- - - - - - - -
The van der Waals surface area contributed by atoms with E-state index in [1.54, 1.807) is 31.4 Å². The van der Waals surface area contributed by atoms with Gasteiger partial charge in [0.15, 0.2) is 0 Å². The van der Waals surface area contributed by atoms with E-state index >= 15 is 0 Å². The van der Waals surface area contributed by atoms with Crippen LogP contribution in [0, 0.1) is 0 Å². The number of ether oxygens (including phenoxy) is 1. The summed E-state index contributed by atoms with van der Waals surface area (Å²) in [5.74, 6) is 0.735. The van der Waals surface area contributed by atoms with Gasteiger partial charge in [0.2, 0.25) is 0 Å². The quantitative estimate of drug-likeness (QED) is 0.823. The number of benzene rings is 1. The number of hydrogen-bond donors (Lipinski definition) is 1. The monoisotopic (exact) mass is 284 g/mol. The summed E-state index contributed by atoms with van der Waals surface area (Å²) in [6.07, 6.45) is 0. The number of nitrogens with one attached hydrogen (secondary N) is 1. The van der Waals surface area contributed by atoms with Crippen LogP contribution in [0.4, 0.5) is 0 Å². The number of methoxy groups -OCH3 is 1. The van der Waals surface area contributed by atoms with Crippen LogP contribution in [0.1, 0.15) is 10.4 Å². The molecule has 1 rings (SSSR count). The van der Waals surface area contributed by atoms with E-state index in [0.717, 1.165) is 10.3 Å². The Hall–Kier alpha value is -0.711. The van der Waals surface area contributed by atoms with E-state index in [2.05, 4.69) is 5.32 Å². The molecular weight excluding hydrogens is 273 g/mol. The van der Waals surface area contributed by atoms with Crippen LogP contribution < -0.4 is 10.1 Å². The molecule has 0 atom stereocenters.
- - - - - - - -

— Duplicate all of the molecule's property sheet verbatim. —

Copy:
The van der Waals surface area contributed by atoms with E-state index in [1.54, 1.807) is 31.4 Å². The van der Waals surface area contributed by atoms with Gasteiger partial charge in [0.15, 0.2) is 0 Å². The van der Waals surface area contributed by atoms with E-state index >= 15 is 0 Å². The van der Waals surface area contributed by atoms with Crippen LogP contribution in [0, 0.1) is 0 Å². The number of ether oxygens (including phenoxy) is 1. The summed E-state index contributed by atoms with van der Waals surface area (Å²) in [5.74, 6) is 0.735. The van der Waals surface area contributed by atoms with Gasteiger partial charge in [0.2, 0.25) is 0 Å². The quantitative estimate of drug-likeness (QED) is 0.823. The number of benzene rings is 1. The number of hydrogen-bond donors (Lipinski definition) is 1. The monoisotopic (exact) mass is 284 g/mol. The summed E-state index contributed by atoms with van der Waals surface area (Å²) in [6.07, 6.45) is 0. The number of nitrogens with one attached hydrogen (secondary N) is 1. The van der Waals surface area contributed by atoms with Crippen LogP contribution in [0.4, 0.5) is 0 Å². The number of methoxy groups -OCH3 is 1. The van der Waals surface area contributed by atoms with Crippen LogP contribution in [0.1, 0.15) is 10.4 Å². The molecule has 1 rings (SSSR count). The van der Waals surface area contributed by atoms with E-state index in [0.717, 1.165) is 10.3 Å². The Hall–Kier alpha value is -0.711. The van der Waals surface area contributed by atoms with E-state index in [2.05, 4.69) is 5.32 Å². The molecular weight excluding hydrogens is 273 g/mol. The van der Waals surface area contributed by atoms with Crippen LogP contribution < -0.4 is 10.1 Å². The molecule has 0 atom stereocenters.